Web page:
Making window screens requires very little tools and is something easy that can be done over a rainy weekend when other projects may be halted. Having screens on our bus has completely changed the exterior appearance. Not only do the screens look nice, but they also keep out bugs and rain! No more closing the windows when a spring shower moves in.
|Chop Saw||Spline Tool||Utility Knife|
|Frame Corners||Screen Frame||Screen|
Start by measuring the bottom width of a window. Once the measurement is known, subtract the width of two frame corners. Cut the screen frame using a chop saw with a finishing blade. Place the spline channel down and towards you. If you place the screen frame in any other orientation it’s likely that the saw blade will damage the spline channel.
We purchased the wrong size frame corners because they were not fitting tight into the screen frames. We ended up having to push the back of the frames in a little so that they would better secure the frame corners. A little bit of glue is a nice, but unnecessary touch.
Continue measuring and cutting windows and frames until all frames are made. Do NOT measure a single window and then make all of the screens! EVERY window on our bus was a different measurement. Because of this, we used a paint marker to write D# and P# on the back of each screen to represent driver side window number or passenger windows number.
The process for screening a frame is the same for both pet and metal screen materials. Lay a frame down and place screen material over it, overlapping it on each side by about 2″. After the rough size of the screen material is determined, cut it off the roll with scissors.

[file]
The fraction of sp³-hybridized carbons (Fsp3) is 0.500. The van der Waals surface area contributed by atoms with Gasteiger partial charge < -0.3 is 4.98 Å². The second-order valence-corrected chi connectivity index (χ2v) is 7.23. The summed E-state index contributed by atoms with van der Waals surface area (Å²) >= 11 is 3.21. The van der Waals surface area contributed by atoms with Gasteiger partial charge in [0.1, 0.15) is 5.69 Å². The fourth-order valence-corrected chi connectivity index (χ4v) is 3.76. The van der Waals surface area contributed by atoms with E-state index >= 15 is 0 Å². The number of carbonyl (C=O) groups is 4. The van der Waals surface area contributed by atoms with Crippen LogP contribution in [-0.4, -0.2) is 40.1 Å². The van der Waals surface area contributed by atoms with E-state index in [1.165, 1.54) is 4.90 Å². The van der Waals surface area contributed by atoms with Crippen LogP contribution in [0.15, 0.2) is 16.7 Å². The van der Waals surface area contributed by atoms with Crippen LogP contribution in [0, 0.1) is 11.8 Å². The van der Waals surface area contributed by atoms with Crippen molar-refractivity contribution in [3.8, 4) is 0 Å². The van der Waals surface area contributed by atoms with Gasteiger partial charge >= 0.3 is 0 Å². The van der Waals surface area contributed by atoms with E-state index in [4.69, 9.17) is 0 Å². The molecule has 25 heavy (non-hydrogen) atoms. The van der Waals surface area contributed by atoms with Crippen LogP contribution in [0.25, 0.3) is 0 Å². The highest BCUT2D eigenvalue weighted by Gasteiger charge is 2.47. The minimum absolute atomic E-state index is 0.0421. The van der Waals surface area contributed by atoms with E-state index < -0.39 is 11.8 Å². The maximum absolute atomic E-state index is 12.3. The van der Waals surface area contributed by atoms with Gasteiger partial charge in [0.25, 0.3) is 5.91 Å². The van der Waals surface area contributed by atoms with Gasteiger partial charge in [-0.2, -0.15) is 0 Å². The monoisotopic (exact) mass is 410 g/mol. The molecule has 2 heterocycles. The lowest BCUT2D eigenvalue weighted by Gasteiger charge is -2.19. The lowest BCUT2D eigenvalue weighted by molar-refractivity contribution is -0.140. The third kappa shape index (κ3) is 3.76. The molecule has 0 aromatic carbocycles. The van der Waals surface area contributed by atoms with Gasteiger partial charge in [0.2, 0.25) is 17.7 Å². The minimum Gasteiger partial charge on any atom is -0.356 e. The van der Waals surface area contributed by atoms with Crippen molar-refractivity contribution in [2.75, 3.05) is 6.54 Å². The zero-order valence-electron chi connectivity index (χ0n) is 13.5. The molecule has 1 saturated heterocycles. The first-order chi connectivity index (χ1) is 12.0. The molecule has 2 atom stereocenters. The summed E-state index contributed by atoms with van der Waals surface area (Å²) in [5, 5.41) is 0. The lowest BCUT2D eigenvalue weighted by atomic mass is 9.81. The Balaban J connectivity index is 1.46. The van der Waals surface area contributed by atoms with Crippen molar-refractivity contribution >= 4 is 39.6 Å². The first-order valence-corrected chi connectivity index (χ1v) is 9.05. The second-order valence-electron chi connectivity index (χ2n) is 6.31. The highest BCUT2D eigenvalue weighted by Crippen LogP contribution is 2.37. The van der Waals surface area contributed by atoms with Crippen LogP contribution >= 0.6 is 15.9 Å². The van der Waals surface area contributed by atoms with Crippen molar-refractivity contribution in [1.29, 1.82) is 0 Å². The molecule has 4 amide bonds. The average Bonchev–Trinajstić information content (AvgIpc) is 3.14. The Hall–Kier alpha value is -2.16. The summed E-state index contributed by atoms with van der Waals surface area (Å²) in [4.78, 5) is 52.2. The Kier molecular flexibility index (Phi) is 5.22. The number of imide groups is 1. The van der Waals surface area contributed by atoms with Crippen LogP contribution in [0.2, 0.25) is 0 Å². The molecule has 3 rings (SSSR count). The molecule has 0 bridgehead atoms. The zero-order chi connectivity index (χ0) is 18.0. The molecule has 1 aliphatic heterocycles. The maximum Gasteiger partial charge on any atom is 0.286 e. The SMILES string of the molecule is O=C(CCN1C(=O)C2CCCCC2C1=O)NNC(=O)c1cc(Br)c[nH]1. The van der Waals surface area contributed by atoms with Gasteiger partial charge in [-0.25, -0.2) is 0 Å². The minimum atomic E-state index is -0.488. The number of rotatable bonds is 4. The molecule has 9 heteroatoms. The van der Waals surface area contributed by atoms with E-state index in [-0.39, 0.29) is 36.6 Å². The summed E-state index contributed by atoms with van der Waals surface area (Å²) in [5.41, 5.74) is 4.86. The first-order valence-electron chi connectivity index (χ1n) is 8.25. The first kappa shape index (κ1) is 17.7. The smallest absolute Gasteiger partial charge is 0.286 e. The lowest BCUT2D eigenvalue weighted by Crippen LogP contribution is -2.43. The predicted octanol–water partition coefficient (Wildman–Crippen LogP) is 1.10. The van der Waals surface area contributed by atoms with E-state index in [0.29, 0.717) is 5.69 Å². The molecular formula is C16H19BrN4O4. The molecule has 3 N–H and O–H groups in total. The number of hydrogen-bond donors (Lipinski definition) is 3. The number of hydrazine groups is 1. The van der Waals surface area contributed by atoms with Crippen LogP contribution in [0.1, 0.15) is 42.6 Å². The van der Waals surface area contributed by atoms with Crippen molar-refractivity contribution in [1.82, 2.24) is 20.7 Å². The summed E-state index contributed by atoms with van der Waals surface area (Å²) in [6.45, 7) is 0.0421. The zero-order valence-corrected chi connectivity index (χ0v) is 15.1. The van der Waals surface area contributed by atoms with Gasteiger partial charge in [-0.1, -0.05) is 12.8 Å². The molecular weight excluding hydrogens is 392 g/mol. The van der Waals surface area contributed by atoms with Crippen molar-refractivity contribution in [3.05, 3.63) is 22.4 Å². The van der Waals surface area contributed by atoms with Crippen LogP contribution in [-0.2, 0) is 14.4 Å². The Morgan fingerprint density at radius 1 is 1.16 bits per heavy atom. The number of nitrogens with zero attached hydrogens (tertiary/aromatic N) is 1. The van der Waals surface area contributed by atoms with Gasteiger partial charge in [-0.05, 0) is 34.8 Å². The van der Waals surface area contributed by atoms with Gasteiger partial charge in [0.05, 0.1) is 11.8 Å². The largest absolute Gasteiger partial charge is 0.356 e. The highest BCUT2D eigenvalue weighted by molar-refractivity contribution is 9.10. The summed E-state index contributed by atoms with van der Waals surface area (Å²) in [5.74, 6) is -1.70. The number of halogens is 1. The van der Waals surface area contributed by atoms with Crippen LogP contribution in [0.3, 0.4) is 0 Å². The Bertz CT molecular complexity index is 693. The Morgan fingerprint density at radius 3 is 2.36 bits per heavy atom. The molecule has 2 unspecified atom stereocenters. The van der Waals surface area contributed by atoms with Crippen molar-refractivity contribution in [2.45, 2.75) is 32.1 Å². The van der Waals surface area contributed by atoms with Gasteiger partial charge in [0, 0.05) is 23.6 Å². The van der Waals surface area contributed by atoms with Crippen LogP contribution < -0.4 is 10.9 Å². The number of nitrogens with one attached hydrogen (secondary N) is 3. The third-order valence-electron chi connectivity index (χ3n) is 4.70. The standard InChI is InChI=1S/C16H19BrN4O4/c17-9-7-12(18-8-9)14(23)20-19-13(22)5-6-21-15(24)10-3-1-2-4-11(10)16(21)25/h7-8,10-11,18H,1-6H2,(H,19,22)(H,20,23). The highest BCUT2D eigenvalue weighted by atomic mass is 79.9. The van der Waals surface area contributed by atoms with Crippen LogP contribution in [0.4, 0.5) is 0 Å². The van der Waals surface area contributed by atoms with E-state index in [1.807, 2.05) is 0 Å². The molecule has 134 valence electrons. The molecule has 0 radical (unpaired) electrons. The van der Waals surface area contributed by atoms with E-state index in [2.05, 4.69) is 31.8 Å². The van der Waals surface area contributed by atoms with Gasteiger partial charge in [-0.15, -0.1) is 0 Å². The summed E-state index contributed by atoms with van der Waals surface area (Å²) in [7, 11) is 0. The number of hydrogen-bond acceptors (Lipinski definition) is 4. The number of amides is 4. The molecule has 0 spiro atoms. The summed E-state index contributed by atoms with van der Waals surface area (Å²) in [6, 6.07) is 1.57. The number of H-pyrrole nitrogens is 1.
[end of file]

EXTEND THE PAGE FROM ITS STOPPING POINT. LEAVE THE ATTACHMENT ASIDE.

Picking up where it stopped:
A spline tool is a 2-in-1 tool used for pushing the screen into the spline channel, and for pushing the spline into the spline channel on top of the screen. When pushing the screen into the spline channel the screen or frame could askew slightly which will give the final product a rhombus shape rather than square. The best way we found was to run your hand along the screen on top of the frame when using the tool to push the screen into the frame. This keeps everything nice and square since the material cannot pull from the middle of the screen. Next, press the spline into the channel to secure the screen permanently in place.
Some screens had their spline inserted clockwise around the frame while others were inserted top/bottom, left/right. We found that it did not make a difference how the spline was inserted as long as the frames stayed square. Once all of the spine is installed, use a utility knife ran parallel to the screen frames to cut off the excess screen.